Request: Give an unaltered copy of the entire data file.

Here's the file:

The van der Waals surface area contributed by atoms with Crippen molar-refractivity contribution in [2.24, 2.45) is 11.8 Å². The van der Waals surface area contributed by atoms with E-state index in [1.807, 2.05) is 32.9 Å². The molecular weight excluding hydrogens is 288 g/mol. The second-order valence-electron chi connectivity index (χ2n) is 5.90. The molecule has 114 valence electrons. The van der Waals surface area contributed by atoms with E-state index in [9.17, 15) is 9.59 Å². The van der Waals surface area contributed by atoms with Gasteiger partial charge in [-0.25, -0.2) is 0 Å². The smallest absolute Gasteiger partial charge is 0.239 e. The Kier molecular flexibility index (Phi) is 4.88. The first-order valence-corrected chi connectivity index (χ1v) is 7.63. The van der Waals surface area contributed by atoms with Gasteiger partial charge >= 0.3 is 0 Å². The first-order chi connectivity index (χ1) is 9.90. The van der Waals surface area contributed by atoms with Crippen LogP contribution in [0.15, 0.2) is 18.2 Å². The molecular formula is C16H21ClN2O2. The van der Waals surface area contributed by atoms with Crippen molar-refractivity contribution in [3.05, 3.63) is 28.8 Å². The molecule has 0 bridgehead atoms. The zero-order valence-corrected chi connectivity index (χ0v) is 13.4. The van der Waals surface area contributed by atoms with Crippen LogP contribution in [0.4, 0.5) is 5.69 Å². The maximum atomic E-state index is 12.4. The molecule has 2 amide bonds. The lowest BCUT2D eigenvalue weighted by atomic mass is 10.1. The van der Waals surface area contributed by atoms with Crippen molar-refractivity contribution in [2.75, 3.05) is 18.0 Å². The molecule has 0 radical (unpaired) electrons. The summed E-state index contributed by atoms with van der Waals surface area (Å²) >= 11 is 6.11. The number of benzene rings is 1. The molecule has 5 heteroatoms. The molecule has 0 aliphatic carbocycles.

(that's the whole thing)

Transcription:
The van der Waals surface area contributed by atoms with Crippen molar-refractivity contribution in [2.24, 2.45) is 11.8 Å². The van der Waals surface area contributed by atoms with E-state index in [1.807, 2.05) is 32.9 Å². The molecular weight excluding hydrogens is 288 g/mol. The second-order valence-electron chi connectivity index (χ2n) is 5.90. The molecule has 114 valence electrons. The van der Waals surface area contributed by atoms with E-state index in [9.17, 15) is 9.59 Å². The van der Waals surface area contributed by atoms with Gasteiger partial charge in [-0.25, -0.2) is 0 Å². The smallest absolute Gasteiger partial charge is 0.239 e. The Kier molecular flexibility index (Phi) is 4.88. The first-order valence-corrected chi connectivity index (χ1v) is 7.63. The van der Waals surface area contributed by atoms with Gasteiger partial charge >= 0.3 is 0 Å². The first-order chi connectivity index (χ1) is 9.90. The van der Waals surface area contributed by atoms with Crippen LogP contribution in [0.15, 0.2) is 18.2 Å². The molecular formula is C16H21ClN2O2. The van der Waals surface area contributed by atoms with Crippen molar-refractivity contribution in [3.05, 3.63) is 28.8 Å². The molecule has 0 bridgehead atoms. The zero-order valence-corrected chi connectivity index (χ0v) is 13.4. The van der Waals surface area contributed by atoms with Crippen LogP contribution in [0.4, 0.5) is 5.69 Å². The maximum atomic E-state index is 12.4. The molecule has 2 amide bonds. The lowest BCUT2D eigenvalue weighted by atomic mass is 10.1. The van der Waals surface area contributed by atoms with Crippen molar-refractivity contribution in [2.75, 3.05) is 18.0 Å². The molecule has 0 radical (unpaired) electrons. The summed E-state index contributed by atoms with van der Waals surface area (Å²) >= 11 is 6.11. The number of benzene rings is 1. The molecule has 5 heteroatoms. The molecule has 0 aliphatic carbocycles.